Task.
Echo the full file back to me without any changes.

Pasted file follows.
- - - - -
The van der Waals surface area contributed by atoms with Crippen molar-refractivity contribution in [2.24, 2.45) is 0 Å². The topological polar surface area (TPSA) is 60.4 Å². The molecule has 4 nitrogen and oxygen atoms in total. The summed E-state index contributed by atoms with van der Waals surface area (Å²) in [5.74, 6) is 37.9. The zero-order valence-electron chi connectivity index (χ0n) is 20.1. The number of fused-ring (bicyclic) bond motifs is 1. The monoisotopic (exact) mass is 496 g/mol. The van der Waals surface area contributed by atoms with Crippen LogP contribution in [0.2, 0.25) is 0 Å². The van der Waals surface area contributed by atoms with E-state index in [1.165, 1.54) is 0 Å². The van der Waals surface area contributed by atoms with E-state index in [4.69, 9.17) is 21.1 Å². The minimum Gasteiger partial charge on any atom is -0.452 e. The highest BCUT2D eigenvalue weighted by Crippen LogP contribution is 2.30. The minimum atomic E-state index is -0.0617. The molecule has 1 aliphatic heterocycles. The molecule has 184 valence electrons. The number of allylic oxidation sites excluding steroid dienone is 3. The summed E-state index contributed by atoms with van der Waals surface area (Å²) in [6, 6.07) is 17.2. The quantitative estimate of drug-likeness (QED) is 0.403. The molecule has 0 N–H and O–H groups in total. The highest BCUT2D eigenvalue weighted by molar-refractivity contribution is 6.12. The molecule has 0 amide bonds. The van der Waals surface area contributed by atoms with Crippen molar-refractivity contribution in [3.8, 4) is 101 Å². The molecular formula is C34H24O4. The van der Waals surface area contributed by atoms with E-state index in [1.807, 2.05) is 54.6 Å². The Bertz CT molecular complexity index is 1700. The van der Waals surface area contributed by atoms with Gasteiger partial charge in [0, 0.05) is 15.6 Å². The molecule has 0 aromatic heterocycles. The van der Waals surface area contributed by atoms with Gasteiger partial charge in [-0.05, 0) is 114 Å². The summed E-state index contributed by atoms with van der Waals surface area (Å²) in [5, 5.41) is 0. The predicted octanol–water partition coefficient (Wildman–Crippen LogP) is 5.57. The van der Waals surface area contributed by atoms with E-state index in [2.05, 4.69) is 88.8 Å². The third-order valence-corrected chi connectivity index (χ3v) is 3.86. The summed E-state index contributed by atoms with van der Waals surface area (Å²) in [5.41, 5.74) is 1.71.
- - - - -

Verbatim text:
The van der Waals surface area contributed by atoms with Crippen molar-refractivity contribution in [2.24, 2.45) is 0 Å². The topological polar surface area (TPSA) is 60.4 Å². The molecule has 4 nitrogen and oxygen atoms in total. The summed E-state index contributed by atoms with van der Waals surface area (Å²) in [5.74, 6) is 37.9. The zero-order valence-electron chi connectivity index (χ0n) is 20.1. The number of fused-ring (bicyclic) bond motifs is 1. The monoisotopic (exact) mass is 496 g/mol. The van der Waals surface area contributed by atoms with Crippen LogP contribution in [0.2, 0.25) is 0 Å². The van der Waals surface area contributed by atoms with E-state index in [1.165, 1.54) is 0 Å². The van der Waals surface area contributed by atoms with E-state index in [4.69, 9.17) is 21.1 Å². The minimum Gasteiger partial charge on any atom is -0.452 e. The highest BCUT2D eigenvalue weighted by Crippen LogP contribution is 2.30. The minimum atomic E-state index is -0.0617. The molecule has 1 aliphatic heterocycles. The molecule has 184 valence electrons. The number of allylic oxidation sites excluding steroid dienone is 3. The summed E-state index contributed by atoms with van der Waals surface area (Å²) in [6, 6.07) is 17.2. The quantitative estimate of drug-likeness (QED) is 0.403. The molecule has 0 N–H and O–H groups in total. The highest BCUT2D eigenvalue weighted by molar-refractivity contribution is 6.12. The molecule has 0 amide bonds. The van der Waals surface area contributed by atoms with Crippen molar-refractivity contribution in [3.8, 4) is 101 Å². The molecular formula is C34H24O4. The van der Waals surface area contributed by atoms with E-state index in [1.807, 2.05) is 54.6 Å². The Bertz CT molecular complexity index is 1700. The van der Waals surface area contributed by atoms with Gasteiger partial charge in [0, 0.05) is 15.6 Å². The molecule has 0 aromatic heterocycles. The van der Waals surface area contributed by atoms with Gasteiger partial charge in [-0.05, 0) is 114 Å². The summed E-state index contributed by atoms with van der Waals surface area (Å²) in [5, 5.41) is 0. The predicted octanol–water partition coefficient (Wildman–Crippen LogP) is 5.57. The van der Waals surface area contributed by atoms with E-state index in [2.05, 4.69) is 88.8 Å². The third-order valence-corrected chi connectivity index (χ3v) is 3.86. The summed E-state index contributed by atoms with van der Waals surface area (Å²) in [5.41, 5.74) is 1.71.